Every turn there is a little auction for the first player token. I normally do not like bidding games, but here, players generally only have a few teeth (teeth is the currency in the game) that they can bid with. So, auctions are tight and quick, also stakes are very high. The first player gets to act twice during the turn, both first and last. So, winning this auction is no small thing.

It might seem like you would want to take the first player token every turn, but it comes with its own burden. After the first player is determined, it is time to feed your people. For everyone except the first player, your entire tribe can be fed with one unit of food. However, for the first player, they must have one unit of food for every cave person card in their village.

Next you take turns buying cards from an offer to add those cards to your village. There are lots of other cave person cards, as well as inventions, and caves, and prehistoric beasts. Killing beasts can give you food and teeth, but can cause you to lose one of your cave persons in the battle. Recruiting more cave people costs food and you have to have enough caves to hold all the people of your tribe.


Each turn you are gathering cards to build your little cave person village. Inventions provide little ongoing benefits that can help your village, and these don't require you to spend any resources. You just have to have high enough inventive power among the people in your village to claim the card. This is in fact the goal, because the first person with enough inventive power to invent fire is going to win the game.

Cavemen is a pretty light game and I think that it plays best at 2. This one sits so high for me precisely because it is so light and easy to get to the table, and I love these kinds of village building games. I also love the art in this game. In fact, if I were to rank the top 10 board games in my collection strictly for their artwork, Cavemen might land at number one.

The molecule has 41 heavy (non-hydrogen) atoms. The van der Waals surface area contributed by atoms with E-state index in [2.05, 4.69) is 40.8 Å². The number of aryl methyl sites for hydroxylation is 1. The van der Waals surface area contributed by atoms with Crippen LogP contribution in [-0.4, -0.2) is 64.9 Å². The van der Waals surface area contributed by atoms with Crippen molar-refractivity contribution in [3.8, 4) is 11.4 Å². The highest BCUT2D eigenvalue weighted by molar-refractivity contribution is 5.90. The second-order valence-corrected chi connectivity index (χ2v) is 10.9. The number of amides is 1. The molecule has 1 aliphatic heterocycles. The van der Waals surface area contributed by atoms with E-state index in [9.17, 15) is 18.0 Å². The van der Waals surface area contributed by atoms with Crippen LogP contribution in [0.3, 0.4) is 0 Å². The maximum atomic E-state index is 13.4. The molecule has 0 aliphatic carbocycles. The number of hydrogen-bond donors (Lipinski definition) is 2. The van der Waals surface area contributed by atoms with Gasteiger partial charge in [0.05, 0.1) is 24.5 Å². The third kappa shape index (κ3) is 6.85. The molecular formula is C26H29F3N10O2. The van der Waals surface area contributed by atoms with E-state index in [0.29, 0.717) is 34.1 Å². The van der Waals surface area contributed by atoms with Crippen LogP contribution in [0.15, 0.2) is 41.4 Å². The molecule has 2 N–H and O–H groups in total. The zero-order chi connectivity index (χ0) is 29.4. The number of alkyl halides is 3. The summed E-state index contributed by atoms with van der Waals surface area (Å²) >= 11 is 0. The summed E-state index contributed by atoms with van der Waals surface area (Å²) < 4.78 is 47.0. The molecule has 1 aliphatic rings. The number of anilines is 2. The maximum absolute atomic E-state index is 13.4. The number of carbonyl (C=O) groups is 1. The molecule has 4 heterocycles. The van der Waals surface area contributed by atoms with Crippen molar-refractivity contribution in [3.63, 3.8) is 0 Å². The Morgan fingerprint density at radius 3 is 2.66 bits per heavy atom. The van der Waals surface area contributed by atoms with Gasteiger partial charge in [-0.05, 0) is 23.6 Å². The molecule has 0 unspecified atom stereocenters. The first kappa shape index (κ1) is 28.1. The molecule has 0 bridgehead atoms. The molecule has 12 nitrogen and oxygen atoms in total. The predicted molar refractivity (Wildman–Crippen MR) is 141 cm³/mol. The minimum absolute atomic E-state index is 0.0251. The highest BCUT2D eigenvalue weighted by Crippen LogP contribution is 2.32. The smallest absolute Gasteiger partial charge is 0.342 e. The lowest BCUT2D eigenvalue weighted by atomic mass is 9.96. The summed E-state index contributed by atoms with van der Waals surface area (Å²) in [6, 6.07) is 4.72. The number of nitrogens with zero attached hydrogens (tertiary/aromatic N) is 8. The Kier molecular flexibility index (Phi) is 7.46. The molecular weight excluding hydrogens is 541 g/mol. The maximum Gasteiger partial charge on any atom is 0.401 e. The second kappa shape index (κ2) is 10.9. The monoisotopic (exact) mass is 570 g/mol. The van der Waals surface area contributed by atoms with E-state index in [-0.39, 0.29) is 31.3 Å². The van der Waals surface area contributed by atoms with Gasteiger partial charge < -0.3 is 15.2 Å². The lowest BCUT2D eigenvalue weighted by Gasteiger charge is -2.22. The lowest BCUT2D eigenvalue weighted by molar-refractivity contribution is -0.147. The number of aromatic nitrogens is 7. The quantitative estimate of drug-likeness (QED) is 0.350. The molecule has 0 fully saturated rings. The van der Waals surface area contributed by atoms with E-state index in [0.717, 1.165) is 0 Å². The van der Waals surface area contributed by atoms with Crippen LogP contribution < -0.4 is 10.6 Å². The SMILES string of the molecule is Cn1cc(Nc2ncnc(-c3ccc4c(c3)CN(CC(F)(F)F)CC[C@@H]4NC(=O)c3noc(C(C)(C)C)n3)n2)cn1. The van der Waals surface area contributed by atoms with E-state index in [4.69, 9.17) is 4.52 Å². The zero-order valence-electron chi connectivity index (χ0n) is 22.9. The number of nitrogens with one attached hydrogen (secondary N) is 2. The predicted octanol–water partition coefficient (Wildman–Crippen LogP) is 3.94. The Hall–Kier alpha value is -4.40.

The artwork in Cavemen is made up of photographs taken of posed figures constructed from clay. Think of those classic claymation Christmas specials on TV like Rudolph: the Red Nosed Reindeer, and you'll get the idea. All of the art on the cards of Cavemen is that, and each model is unique for every card. No two cards have the same art. I love this. 

Every piece of art comes to life, claymation style, in my mind's eye as I look at it. Also, Cavemen is set in a fictional version of prehistory where cave people and dinosaurs coexisted. So, in addition to great claymation cave people, we get awesome claymation dinosaurs. This isn't a game of historical fact, but of childlike wonder and imagination.


I tend to approach games from one of two mindsets. I either sit down at the table thinking about the game play and how I can use it to win the game, or I sit down at the table thinking about the game play and the kind of experience that game will give me. I think that I tend to enjoy those games more that I enter into thinking about the experience rather than the win. Not that I don't enjoy winning, or that I don't care about it. It's just that I care about the experience of the game more. 

Cavemen: The Quest for Fire is one of those games that I approach from an immersive experience standpoint first. Yes, a lot of this is just about the art on the cards and my nostalgic connection to those claymation classics of my youth. From a gameplay standpoint, I like those games that let me build something. Building my little village tickles another aspect of that immersive experience for me. 

Cavemen is not without its problems. Heavy strategy gamers will find it too random. Aside from the bidding for first player, there is no player interaction. If a lucky player manages to get just the right cards to create a good engine, they will generally run away with the victory. I don't care. I love pretending with my little clay cave people in their little clay caves. That's why for me, Cavemen: The Quest for Fire is my #9 favorite board game of all time.